In Vietnam, Motorbike Drivers’ Behaviour Matters


If you’ve lived in Vietnam long enough, you’ll know that Vietnamese people would hardly be able to get around town without motorbikes. Motorbikes have become the most popular means of transportation and, at the same time, the main cause for road accidents in the country.

According to the World Health Organization, around 14,000 people die due to road collisions in Vietnam every year. Motorcyclists account for 59 percent of the road traffic collisions in the country. WHO also estimates that road traffic injuries are the leading cause of death for people aged 15 to 29 in Vietnam.

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According to official statistics, there are 42.8 million registered motorbikes in Vietnam, exceeding the 36-million target set for 2020. With a population of around 93 million people, it works out that out of every 1,000 Vietnamese people, 460 own a motorbike.

According to news website Vietnamnet, Vietnam has the second highest motorbike ownership per capita rate in the world, after only Taiwan. Taiwan has around a 24-million population and 15.09 million motorbikes, which means 676 out of every 1,000 Taiwanese own a motorbike.

Putting aside infrastructure and law enforcement issues, the driving behaviour of motorbike drivers plays an important role in ensuring road safety.

Driving Behaviour

Video source: Hải CF4VN

I can list many bad behaviours that invariably lead to road crashes: speeding, crossing lanes unexpectedly, overtaking other motorbikes without warning, running red lights, drunk driving, not wearing helmets, changing direction without signaling, not paying attention, driving against traffic in one-way streets and driving with more than two people on a motorbike, just to name a few reasons.

Other potentially dangerous driving habits include smoking, spitting or using mobile phones while driving, and driving on the sidewalks.

And besides the driving, there are motorbikes that pose risks to other road users, such as “zombie” motorbikes which are very old and poorly equipped with no horn, no light and no mirror. They look like metal frames hitting the roads, speeding, overtaking others and releasing dark, smelly, thick layers of smoke from their old and loud exhausts. These bikes, used mostly by traders to transport ice, vegetables, meat, drinks or gas tanks, threaten road safety and worsen air pollution at the same time.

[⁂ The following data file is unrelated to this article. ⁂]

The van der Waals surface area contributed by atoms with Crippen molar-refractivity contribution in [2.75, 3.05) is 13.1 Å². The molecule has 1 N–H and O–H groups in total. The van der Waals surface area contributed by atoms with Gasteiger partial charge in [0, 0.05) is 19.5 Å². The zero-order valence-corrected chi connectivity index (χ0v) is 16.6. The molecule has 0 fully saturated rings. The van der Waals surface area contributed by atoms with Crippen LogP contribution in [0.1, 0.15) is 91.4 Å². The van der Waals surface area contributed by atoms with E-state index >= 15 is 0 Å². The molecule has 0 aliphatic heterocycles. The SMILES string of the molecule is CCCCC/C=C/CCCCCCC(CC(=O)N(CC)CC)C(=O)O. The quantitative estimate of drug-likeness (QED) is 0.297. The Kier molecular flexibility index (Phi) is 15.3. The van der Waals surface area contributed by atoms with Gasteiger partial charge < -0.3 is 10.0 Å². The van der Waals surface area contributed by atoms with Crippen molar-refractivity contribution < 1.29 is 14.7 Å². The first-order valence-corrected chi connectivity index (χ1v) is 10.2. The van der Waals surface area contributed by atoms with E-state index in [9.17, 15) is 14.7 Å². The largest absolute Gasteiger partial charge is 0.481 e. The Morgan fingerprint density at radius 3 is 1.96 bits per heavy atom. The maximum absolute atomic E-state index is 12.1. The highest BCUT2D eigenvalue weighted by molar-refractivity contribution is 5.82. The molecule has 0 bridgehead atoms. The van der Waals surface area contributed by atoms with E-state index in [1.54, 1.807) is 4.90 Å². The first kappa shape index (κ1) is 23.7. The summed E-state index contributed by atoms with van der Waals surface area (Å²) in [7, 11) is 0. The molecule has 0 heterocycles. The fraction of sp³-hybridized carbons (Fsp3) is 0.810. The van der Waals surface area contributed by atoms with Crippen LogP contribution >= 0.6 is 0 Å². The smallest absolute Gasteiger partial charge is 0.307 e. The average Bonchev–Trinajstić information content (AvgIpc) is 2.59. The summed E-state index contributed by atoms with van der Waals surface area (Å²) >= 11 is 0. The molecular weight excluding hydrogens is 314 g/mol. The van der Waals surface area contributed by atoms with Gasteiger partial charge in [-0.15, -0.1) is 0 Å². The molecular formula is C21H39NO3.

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There have been many reports that describe motorbike riders attempting unsafe stunts on their motorbikes in recent years. Some drivers have lied flat on the seat of their motorbike and drove with their feet; others have been seen driving with their feet while using a mobile phone; still others have enjoyed standing straight up on the seat of their running motorbike — a stunt trick known as a "christ".

In August 2015, a father was filmed allowing his five-year-old son to drive his motorbike freely on a crowded street at night. Another man let his dog “drive” his motorbike on another street.

Video source: ASIA FILM

On August 21, Da Nang police arrested a 30-year-old man for driving his motorbike while standing on the seat in busy traffic without wearing a crash helmet.

The man admitted to performing the same stunt in the city on August 7, which was captured and shared in an online video, according to VnExpress.

“I watched people do it online and thought it looked like fun,” he was quoted as saying.

Video source: big channel

Those caught attempting motorbike stunts have been fined, but none have faced criminal charges.

What Can Be Done

Talking about traffic madness in Vietnam is like telling an endless story. Some roads and highways can not be expanded any further; it’s only up to people to change the situation.

The government should focus more on traffic enforcement, as the active participation of traffic police could deter traffic rule violators; traffic safety can’t be achieved without strong efforts made by the government. Strict fines and criminal charges should be pressed against motorbike drivers who purposefully practice unsafe driving.

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According to statistics, most traffic accidents occur on national highways as a result of speeding and reckless driving, which shows that many of these collisions could have been avoided with more forethought..

In my opinion, if the government organises more campaigns that raise public awareness of driving etiquette, along with implementing strong law enforcement, things may improve. We all remember the year 2007 when the government issued a resolution that made it mandatory for all motorbike drivers and passengers in Vietnam to wear a helmet on all roads. The decision received backlash from the public at first, but after 10 years of mass media campaigns and strong law enforcement, the result has been positive.

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